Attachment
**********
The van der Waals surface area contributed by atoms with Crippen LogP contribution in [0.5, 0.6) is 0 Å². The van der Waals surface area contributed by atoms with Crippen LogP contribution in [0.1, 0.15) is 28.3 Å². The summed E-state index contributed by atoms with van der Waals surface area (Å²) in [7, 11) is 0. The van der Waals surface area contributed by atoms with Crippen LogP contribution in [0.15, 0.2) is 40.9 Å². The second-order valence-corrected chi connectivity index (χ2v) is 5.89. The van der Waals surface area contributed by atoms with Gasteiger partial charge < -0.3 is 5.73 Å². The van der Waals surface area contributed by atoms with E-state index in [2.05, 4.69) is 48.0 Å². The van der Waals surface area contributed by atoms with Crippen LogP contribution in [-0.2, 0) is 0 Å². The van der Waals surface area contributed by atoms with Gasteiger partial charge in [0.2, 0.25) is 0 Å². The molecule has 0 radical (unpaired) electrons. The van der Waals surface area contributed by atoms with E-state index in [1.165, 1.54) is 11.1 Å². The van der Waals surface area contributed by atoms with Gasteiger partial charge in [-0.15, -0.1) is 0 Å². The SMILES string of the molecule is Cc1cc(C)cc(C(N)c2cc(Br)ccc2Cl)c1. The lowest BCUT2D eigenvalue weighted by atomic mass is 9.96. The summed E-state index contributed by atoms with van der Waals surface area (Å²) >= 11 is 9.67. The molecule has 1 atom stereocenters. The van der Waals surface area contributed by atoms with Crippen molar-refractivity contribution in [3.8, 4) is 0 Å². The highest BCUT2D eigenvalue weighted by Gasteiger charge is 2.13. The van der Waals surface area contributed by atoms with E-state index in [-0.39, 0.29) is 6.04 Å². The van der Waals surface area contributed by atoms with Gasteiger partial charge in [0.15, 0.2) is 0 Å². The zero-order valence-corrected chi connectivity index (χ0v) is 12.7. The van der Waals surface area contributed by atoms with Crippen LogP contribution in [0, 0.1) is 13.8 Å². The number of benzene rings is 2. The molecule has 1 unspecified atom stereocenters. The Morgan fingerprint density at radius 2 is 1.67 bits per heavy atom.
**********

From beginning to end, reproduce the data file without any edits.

The van der Waals surface area contributed by atoms with Crippen LogP contribution in [0.5, 0.6) is 0 Å². The van der Waals surface area contributed by atoms with Crippen LogP contribution in [0.1, 0.15) is 28.3 Å². The summed E-state index contributed by atoms with van der Waals surface area (Å²) in [7, 11) is 0. The van der Waals surface area contributed by atoms with Crippen LogP contribution in [0.15, 0.2) is 40.9 Å². The second-order valence-corrected chi connectivity index (χ2v) is 5.89. The van der Waals surface area contributed by atoms with Gasteiger partial charge < -0.3 is 5.73 Å². The van der Waals surface area contributed by atoms with E-state index in [2.05, 4.69) is 48.0 Å². The van der Waals surface area contributed by atoms with Crippen LogP contribution in [-0.2, 0) is 0 Å². The van der Waals surface area contributed by atoms with Gasteiger partial charge in [0.2, 0.25) is 0 Å². The molecule has 0 radical (unpaired) electrons. The van der Waals surface area contributed by atoms with E-state index in [1.165, 1.54) is 11.1 Å². The van der Waals surface area contributed by atoms with Gasteiger partial charge in [-0.15, -0.1) is 0 Å². The SMILES string of the molecule is Cc1cc(C)cc(C(N)c2cc(Br)ccc2Cl)c1. The lowest BCUT2D eigenvalue weighted by atomic mass is 9.96. The summed E-state index contributed by atoms with van der Waals surface area (Å²) >= 11 is 9.67. The molecule has 1 atom stereocenters. The van der Waals surface area contributed by atoms with Crippen molar-refractivity contribution in [3.8, 4) is 0 Å². The highest BCUT2D eigenvalue weighted by Gasteiger charge is 2.13. The van der Waals surface area contributed by atoms with E-state index in [-0.39, 0.29) is 6.04 Å². The van der Waals surface area contributed by atoms with Gasteiger partial charge in [0.15, 0.2) is 0 Å². The zero-order valence-corrected chi connectivity index (χ0v) is 12.7. The van der Waals surface area contributed by atoms with Crippen LogP contribution in [0, 0.1) is 13.8 Å². The number of benzene rings is 2. The molecule has 1 unspecified atom stereocenters. The Morgan fingerprint density at radius 2 is 1.67 bits per heavy atom.